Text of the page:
When we think of the Holocaust our mind slips inexorably towards dismal images of cattle cars stuffed with people, or to gas chambers, crematoria and the cruel irony of the “Arbeit Macht Frei” gate. But of the six million Jews killed during the Holocaust over a million were shot with rifles and other small arms. They were not killed in concentration camps, but were murdered in fields or forests and pitched into mass graves hastily dug outside villages in Nazi-occupied Eastern Europe. Before Auschwitz, Sobibor or Treblinka, the Holocaust began with bullets. The same is true of most mass atrocity crimes carried out since 1945. From the killing fields of Cambodia to the mass graves of Srebrenica and the burnt villages of Darfur, most of the killing was done with rifles and other small arms. It is for this reason that there is an enduring connection between preventing mass atrocities and confronting the international arms trade.
On April 24, 1915, the Turkish government began to expel and massacre Armenians living in the Ottoman Empire. 1.5 million people were murdered. On April 6, 1994, Rwandan President Juvénal Habyarimana's plane was shot down and Hutu militias began moving around Kigali, the capital of Rwanda, killing moderate politicians and journalists deemed a threat to Hutu power. Within a few hours of Habyarimana's death, the genocide against the Tutsi people in Rwanda had begun and 1 million people were killed in the following 100 days. In July 1995, Serb forces attacked the besieged town of Srebrenica and, over the next ten days, killed 8,000 Muslim Bosniak men. In light of these horrific events, as well as the other countless genocides throughout the 20th century and early 21st century, theorists and policymakers alike have acknowledged the necessity for the US government to develop a strategic and comprehensive approach to genocide and atrocities prevention. Thus, in 2016, several U.S. senators, led by Senators Ben Cardin and Thom Tillis, introduced the Genocide and Atrocities Prevention Act. While the bill did not ultimately pass through Congress, the policies in the bill had significant potential for implementation under John Kingdon’s criteria for survival.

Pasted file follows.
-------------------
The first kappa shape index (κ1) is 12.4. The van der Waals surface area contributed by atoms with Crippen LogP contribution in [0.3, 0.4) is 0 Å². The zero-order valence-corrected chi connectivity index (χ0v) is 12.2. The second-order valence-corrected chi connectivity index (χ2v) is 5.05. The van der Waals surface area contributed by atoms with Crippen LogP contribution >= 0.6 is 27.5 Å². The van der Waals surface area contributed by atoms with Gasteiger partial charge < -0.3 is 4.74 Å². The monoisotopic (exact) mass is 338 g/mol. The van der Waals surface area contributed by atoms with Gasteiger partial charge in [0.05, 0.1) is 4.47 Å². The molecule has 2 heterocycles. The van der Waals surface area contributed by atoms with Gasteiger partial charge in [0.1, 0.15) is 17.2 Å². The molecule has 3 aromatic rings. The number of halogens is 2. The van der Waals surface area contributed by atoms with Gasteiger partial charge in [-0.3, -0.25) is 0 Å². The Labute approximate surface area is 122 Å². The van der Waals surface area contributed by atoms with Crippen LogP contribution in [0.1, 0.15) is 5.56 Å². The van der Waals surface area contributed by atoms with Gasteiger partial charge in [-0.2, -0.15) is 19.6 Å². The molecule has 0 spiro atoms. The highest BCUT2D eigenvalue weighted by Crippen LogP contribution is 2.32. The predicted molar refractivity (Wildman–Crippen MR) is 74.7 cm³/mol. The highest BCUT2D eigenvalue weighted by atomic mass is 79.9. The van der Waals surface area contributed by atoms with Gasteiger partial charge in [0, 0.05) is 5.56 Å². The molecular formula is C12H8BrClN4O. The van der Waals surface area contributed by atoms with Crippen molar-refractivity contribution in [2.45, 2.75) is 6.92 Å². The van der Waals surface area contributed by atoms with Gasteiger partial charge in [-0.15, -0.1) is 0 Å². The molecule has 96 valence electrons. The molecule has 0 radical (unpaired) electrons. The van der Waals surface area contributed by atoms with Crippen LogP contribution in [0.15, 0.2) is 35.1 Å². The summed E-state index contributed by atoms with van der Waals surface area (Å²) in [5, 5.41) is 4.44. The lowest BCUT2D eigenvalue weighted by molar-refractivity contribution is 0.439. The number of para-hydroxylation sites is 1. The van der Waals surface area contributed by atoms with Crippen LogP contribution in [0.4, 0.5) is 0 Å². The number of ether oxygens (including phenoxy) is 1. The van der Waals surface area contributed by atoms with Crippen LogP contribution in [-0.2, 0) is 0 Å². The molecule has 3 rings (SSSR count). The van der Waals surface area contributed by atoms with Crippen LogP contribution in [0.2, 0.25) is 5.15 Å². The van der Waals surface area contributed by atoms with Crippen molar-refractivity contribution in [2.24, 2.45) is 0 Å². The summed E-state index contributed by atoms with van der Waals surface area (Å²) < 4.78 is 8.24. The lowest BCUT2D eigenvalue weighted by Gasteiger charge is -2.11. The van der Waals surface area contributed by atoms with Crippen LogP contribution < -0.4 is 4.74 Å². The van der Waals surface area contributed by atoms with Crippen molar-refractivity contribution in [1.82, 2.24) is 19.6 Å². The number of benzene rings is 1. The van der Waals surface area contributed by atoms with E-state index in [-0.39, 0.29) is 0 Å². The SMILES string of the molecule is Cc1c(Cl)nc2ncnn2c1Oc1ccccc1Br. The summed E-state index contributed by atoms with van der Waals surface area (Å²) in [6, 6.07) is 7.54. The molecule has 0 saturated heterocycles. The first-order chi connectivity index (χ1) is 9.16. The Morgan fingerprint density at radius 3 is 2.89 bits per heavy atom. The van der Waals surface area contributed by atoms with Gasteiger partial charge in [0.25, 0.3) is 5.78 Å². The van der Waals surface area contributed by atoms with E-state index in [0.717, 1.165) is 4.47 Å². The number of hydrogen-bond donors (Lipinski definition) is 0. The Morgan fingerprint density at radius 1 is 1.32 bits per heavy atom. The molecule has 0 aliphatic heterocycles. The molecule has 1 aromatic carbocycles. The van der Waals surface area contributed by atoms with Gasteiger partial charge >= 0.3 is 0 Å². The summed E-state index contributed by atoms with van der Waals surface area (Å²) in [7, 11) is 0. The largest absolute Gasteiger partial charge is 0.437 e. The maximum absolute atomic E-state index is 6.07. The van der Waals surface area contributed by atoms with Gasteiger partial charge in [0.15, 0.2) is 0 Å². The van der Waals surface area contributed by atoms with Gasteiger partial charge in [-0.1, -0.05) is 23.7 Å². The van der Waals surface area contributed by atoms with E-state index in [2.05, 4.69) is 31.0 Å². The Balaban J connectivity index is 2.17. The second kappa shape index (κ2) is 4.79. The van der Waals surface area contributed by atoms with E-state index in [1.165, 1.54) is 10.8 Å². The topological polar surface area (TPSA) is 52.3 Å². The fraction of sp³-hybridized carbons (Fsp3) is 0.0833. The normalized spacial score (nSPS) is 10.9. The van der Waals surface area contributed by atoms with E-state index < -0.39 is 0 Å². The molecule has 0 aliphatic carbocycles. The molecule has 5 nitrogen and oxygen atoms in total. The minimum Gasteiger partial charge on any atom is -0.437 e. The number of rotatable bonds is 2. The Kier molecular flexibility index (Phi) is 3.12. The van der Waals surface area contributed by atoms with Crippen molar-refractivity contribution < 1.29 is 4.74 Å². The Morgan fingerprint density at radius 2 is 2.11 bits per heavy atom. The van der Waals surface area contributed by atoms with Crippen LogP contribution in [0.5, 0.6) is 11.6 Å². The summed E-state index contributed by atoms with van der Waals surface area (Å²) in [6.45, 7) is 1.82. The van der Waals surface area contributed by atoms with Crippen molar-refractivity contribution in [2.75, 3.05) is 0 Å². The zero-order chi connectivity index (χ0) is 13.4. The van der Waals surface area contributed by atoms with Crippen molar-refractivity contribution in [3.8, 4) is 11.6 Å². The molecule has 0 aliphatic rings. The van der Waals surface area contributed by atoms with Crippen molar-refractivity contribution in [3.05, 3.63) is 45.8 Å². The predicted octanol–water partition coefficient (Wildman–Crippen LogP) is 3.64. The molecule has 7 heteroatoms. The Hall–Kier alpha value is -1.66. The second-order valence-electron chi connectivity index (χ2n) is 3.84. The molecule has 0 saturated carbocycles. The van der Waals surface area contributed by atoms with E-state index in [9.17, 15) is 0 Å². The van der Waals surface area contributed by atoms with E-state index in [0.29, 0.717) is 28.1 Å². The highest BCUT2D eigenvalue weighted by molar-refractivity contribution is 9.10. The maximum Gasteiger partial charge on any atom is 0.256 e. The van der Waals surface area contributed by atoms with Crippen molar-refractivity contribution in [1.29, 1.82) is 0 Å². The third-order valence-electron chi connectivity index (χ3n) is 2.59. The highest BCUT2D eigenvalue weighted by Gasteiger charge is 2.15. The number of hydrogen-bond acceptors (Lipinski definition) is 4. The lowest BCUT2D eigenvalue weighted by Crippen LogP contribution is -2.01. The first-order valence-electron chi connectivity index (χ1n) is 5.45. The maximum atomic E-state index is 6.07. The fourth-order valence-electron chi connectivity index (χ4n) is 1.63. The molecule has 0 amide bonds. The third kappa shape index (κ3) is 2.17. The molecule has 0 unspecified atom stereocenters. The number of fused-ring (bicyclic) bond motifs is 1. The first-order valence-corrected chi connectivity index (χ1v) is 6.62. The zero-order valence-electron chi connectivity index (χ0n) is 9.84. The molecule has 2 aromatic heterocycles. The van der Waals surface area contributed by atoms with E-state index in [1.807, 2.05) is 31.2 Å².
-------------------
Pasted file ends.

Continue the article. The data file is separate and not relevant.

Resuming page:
In March 2012, a military coup took place against the Malian government, resulting in the formation of a transitional government. In the midst of such political instability, the ethnic Tuareg separatist group, the National Movement for Liberation of Azawad (MNLA), seized the Northern part of Mali (Global Centre for R2P, 2013, p. 11). They were followed by a number of armed Islamist groups, who then side-lined the MNLA. These groups have been accused of committing offenses listed under the R2P, which covers four crimes: genocide, war crimes, ethnic cleansing and crimes against humanity.
The Responsibility to Protect (hereafter R2P) is a concept heavily contested by a range of scholars including sceptics such as Hehir and Reinhold. For Hehir and Reinhold, the progress it represents is illusionary; by failing to change international law and order it is a continuation of the status-quo. They state that the current form of RtoP has not changed the powers of the UN Security Council (hereafter UNSC), nor has it ascribed any “new competencies or procedural laws” (Hehir, 2013, p. 152). To dispute these claims, I will call upon arguments of varying levels of advocacy including Bellamy, Ralph, Gallagher, Thakur, Welsh and Williams, and dispel the three challenges of R2P being ‘business as usual’, a “permanency of inconsistency” (Hehir, 2013) and “sound and fury signifying nothing” (2010), whilst acknowledging the limitations of R2P. A further acknowledgement of the limitations of the word count of this essay explains the focus on exclusively sceptics and advocates. In addition to using the arguments preponed by advocates of the RtoP this essay will focus on the role of the African Union (hereafter AU) in implementing and contesting RtoP, and demonstrating how, to this continent R2P represents anything but progress.
Shortcomings of the ‘Responsibility to Protect’: An Analysis of the Saudi-led Coalition Intervention in Yemen